Dish Network (NASDAQ: DISH) continued to hammer back against SoftBank, claiming that its unsolicited $25.5 billion offer for Sprint Nextel (NYSE:S) is clearly superior to the Japanese operator's $20.1 billion offer for 70 percent of Sprint.
SoftBank CEO Masayoshi Son sparked the jousting a week ago when he said his company will not raise its offer for Sprint because it is already superior to Dish's. Dish took umbrage with that, and since then the two companies have taken public jabs against each other.
Specifically, Son said that when Sprint shareholders consider regulatory delays, breakup fees, transaction costs and synergy effects, SoftBank's offer would end up worth 21 percent more than Dish's. Son calculated the value of his offer at $7.65 per share vs. a $6.31 per share offer from Dish. However, Dish claimed that comparison is an "apples to oranges" one and that SoftBank is overvaluing its synergies with Sprint.
"The math is simple; our offer is higher," an unnamed Dish spokesman told the Financial Times. "At Dish's current share price, our offer is $7.10 a share while SoftBank's offer is $6.38 a share."
Dish said it would also be able to pay down debt faster than SoftBank by using revenue from its satellite TV business. Son has said Dish's deal would "not provide any new cash into the company, and it provides heavy burden of debt." Dish also said Son's claims that a Dish/Sprint deal would be tied up with regulates for a year are also misleading. Sprint and SoftBank expect their deal to be approved by July 1.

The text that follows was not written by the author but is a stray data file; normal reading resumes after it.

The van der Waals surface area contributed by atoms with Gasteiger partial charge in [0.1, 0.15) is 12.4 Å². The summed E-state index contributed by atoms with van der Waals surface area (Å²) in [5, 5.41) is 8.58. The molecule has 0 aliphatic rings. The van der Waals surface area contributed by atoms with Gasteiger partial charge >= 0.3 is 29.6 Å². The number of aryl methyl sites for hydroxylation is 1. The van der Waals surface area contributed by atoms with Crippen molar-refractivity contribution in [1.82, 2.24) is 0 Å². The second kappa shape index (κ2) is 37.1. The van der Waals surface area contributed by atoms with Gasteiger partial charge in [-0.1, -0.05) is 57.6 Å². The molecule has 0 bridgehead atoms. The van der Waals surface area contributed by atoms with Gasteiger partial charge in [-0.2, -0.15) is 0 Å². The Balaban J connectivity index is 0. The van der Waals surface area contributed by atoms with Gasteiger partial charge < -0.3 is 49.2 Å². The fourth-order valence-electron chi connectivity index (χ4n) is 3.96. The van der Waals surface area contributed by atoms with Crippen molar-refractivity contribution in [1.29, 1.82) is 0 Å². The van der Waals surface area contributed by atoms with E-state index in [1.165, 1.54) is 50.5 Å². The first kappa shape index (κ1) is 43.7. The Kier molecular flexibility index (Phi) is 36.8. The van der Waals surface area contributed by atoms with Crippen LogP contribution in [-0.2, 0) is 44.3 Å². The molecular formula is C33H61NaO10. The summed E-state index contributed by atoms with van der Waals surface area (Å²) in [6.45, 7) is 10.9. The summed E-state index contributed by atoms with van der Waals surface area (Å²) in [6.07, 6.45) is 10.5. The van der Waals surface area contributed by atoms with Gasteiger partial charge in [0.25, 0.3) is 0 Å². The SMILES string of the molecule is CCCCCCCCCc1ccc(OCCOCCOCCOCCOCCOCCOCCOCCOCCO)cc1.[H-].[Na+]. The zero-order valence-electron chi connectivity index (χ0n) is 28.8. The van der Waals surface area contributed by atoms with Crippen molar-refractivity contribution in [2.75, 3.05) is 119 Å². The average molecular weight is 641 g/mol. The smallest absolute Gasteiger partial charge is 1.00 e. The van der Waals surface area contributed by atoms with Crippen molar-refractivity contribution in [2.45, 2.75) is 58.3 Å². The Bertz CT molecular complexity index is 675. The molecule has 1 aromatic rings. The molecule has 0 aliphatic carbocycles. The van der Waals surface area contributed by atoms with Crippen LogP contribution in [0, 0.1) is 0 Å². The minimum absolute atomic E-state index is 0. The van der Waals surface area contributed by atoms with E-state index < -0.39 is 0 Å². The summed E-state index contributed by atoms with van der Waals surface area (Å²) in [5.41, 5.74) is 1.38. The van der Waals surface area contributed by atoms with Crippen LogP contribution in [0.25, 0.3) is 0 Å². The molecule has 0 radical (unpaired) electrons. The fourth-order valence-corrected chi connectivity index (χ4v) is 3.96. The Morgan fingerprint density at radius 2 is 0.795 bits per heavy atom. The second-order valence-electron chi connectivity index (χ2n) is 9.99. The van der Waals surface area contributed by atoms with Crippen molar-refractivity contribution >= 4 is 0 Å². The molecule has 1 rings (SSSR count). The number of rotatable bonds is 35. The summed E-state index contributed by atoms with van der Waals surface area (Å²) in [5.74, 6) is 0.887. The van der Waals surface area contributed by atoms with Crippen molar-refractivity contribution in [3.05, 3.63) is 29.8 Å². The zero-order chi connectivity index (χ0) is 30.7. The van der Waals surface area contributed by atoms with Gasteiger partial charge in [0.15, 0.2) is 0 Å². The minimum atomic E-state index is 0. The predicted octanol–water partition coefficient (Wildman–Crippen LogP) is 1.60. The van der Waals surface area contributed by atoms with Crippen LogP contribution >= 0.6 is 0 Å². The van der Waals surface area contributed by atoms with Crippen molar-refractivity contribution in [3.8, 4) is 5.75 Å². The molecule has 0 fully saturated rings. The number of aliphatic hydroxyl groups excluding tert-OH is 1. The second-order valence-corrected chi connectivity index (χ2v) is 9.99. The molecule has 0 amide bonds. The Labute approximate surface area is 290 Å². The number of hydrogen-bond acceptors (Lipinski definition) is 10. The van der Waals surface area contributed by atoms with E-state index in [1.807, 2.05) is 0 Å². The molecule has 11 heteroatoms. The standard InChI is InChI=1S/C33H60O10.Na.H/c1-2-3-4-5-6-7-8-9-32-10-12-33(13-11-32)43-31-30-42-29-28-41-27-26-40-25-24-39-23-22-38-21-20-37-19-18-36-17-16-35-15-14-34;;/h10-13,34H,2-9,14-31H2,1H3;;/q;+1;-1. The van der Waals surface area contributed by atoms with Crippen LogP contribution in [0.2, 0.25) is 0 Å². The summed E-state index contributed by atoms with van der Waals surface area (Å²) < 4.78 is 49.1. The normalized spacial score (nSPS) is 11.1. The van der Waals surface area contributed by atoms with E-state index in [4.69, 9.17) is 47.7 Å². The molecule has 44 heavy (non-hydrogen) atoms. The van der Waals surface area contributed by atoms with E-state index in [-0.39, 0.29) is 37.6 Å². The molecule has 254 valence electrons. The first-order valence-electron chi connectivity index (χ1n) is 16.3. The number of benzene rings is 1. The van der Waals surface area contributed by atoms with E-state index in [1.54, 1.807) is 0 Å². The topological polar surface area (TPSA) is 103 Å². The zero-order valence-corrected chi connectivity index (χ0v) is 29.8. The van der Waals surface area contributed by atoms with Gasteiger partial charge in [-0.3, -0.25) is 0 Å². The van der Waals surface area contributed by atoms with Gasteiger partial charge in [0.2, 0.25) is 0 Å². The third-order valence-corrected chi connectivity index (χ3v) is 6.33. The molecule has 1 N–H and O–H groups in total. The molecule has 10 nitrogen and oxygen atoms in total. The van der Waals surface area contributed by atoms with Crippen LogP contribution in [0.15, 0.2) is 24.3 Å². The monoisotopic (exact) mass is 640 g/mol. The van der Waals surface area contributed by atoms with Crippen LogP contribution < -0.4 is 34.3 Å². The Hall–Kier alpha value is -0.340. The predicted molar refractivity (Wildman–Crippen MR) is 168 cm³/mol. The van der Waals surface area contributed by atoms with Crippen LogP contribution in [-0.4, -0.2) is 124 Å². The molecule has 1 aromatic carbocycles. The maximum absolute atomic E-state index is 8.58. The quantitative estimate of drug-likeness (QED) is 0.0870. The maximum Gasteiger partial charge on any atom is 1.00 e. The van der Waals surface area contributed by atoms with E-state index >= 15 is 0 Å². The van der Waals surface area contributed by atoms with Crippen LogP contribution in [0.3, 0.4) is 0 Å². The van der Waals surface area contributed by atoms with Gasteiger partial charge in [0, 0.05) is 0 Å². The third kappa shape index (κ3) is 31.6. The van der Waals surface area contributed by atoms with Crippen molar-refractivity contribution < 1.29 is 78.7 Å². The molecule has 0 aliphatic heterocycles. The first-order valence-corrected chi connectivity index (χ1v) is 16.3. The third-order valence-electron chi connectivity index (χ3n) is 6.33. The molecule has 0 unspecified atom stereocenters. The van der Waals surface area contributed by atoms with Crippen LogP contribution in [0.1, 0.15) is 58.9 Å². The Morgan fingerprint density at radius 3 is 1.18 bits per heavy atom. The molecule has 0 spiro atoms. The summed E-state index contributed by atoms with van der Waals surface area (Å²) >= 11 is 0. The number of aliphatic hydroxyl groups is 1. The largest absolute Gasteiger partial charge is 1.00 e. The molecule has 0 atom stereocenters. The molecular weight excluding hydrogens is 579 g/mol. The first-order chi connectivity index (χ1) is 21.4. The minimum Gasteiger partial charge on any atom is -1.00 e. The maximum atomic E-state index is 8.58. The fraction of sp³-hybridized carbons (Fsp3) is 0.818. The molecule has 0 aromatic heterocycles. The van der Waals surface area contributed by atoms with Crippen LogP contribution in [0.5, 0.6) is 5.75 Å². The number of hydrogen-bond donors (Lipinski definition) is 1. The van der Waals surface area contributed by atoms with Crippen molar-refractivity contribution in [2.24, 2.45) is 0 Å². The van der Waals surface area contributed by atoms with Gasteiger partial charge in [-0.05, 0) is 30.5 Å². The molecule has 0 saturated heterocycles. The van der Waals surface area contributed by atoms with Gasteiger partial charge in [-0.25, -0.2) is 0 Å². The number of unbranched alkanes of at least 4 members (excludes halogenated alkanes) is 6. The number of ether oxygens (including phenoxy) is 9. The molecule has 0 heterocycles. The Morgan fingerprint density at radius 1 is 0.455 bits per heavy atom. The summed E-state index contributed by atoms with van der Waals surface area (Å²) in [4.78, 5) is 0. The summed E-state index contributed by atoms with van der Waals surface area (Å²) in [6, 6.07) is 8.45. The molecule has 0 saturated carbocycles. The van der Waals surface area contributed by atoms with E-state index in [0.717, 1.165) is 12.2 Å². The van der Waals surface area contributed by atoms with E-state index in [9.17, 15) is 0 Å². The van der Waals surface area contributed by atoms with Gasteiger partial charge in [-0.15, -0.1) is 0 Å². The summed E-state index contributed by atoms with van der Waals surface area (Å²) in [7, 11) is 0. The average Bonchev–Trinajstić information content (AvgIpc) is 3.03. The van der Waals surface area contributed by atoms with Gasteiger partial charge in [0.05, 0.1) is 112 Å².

In other related deal news, Sprint said it received formal notification under the Hart-Scott-Rodino Antitrust Improvements Act that Dish has filed to take control of Sprint, and that as a result, Sprint will need to make filings with the Department of Justice and Federal Trade Commission that include information regarding Sprint's business operations, revenues and shareholdings. A special committee of Sprint's board is continuing to evaluate the Dish offer.
Last week the U.S. Securities and Exchange Commission approved of SoftBank's plan to buy 70 percent of Sprint, paying the way for the June 12 vote on the deal.
Meanwhile, Dish competitor DirecTV said it will not follow Dish into the wireless business. "Wireless, for us, doesn't make sense," DirecTV CEO Mike White told Bloomberg. "We have an amazing product. It's in-home theater."
Dish Chairman Charlie Ergen has said a combined Dish and Sprint will be able to deliver video and high-speed broadband to consumers both at home and on mobile devices.
- see this FT article (sub. req.)
- see this Bloomberg article
- see this release
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